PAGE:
The map is not the territory: law and custom in ‘African freehold’: a South African case study
Kingwill, Rosalie Anne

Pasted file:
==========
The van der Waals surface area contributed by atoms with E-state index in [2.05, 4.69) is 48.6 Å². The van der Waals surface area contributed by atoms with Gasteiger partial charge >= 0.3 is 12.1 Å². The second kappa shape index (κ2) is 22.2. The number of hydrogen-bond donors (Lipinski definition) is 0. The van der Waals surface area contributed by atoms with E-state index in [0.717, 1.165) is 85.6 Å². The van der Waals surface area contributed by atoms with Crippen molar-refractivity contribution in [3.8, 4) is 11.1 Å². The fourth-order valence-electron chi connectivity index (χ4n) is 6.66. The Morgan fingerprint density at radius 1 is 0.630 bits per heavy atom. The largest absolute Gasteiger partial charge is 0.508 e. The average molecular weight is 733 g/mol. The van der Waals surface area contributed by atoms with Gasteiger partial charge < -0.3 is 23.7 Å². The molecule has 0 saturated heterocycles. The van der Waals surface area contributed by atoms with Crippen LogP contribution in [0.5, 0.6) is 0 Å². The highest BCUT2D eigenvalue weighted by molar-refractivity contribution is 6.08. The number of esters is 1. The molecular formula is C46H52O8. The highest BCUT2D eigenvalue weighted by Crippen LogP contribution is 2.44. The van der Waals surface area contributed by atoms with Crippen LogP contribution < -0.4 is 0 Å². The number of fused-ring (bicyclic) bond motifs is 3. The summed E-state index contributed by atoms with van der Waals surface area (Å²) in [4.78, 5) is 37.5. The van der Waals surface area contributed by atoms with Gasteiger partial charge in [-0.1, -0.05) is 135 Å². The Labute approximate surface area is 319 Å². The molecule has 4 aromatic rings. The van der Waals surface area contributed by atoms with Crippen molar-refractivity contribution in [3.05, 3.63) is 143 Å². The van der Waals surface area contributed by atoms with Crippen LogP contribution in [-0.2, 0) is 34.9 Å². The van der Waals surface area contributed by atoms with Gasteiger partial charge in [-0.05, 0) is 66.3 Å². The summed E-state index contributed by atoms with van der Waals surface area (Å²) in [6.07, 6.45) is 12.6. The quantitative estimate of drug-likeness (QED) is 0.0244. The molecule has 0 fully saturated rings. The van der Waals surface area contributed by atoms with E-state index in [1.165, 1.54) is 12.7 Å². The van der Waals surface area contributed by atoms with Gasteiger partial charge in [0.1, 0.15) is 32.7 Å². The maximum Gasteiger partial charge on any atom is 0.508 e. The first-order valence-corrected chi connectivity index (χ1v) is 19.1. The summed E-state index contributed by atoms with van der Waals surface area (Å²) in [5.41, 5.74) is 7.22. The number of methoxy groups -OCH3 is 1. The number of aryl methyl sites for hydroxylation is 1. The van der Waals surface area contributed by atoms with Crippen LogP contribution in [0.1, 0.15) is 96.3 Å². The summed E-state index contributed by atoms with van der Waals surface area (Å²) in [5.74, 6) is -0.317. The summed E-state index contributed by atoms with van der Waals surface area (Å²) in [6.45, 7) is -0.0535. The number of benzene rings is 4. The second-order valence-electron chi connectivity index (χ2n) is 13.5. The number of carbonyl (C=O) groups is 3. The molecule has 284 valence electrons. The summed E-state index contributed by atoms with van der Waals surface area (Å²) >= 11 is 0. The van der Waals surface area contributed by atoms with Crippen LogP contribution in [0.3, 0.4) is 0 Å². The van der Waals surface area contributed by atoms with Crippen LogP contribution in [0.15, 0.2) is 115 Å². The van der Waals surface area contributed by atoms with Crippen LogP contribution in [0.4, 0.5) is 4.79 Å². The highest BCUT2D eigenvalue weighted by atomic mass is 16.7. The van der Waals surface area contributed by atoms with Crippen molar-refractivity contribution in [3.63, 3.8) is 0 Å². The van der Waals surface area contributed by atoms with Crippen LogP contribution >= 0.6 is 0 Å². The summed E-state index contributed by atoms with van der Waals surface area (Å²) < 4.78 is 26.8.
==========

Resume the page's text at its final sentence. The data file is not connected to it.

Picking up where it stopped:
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The thesis examines the characteristics of land tenure among African families with freehold title who trace their relationship to the land to their forebears who first acquired title in the mid-nineteenth century. The evidence was drawn from two field sites in the Eastern Cape, Fingo Village, Grahamstown and Rabula in the Keiskammahoek district of the former Ciskei. The evidence, supported by evidence in other Anglophone countries, shows that African familial relationships reminiscent of ‘customary’ concepts of the family, were not, and are not extinguished when title is issued, though they are altered. Africans with title regard the land as family property held by unilineal descent groups, challenging the western notion of one-to-one proprietal relationships to the land and its devolution. By exploring the intersection between tenure, use and devolution of land, the main findings reveal that local conceptions of land and use diverge considerably from the formal, legal notion of title. Title holders conceive of their land as the property of all recognised members of a patrilineally defined descent group symbolised by the family name. Because freehold is so intimately linked with inheritance, the findings significantly illuminate the social field of gender and kinship. The implications of the findings are that differing concepts of the ‘family’ and ‘property’ are fundamental to the lack of ‘fit’ between the common-law concept of ownership and what I term in the thesis ‘African freehold’. The thesis dissects the implications of culturally constructed variability in familial identities for recognition and transmission of property. Title is legally regulated by Eurocentric notions of both family and property, which lead to significant divergence between western and African interpretations of ownership, transmission and spatial division of land. The deficiencies of the South African legal mindset with regard to property law are thus fundamentally affected by the deficiencies in recognising the broader field of gender and kinship relations. The findings fundamentally challenge the dualistic paradigm currently prevalent in much of South African legal thinking, since the factors that are found to affect land tenure relationships cannot be reduced to the binary distinctions that are conventionally drawn in law, such as ‘western’ vs. ‘customary’ or ‘individual’ vs. iii ‘communal’ tenure. Instead, the important sources of validation of social (importantly, familial) and property relationships are found to be common to all property relationships, but are arranged and calibrated according to different normative patterns of recognition. In the case of the subjects in the field sites, these do not fit into the main ‘categories’ of property defined in law. Neither of the main bodies of official law, the common law and customary law, adequately characterise the relationships among the African freehold title holders. The source of legitimation is, therefore, not the ‘law’ but locally understood norms and practices. The findings suggest that the practices of the freeholders, derived from constructed ideas of kinship and descent, have relevance for a wide range of diverse African land tenure arrangements and categories, and not only ‘African freehold’. The findings therefore have significant implications for law reform more broadly. The thesis suggests that law reform should move away from models that do not match reality, and in particular should heed the warnings that titling policies as presently designed are particularly poorly aligned with the realities presented in the thesis.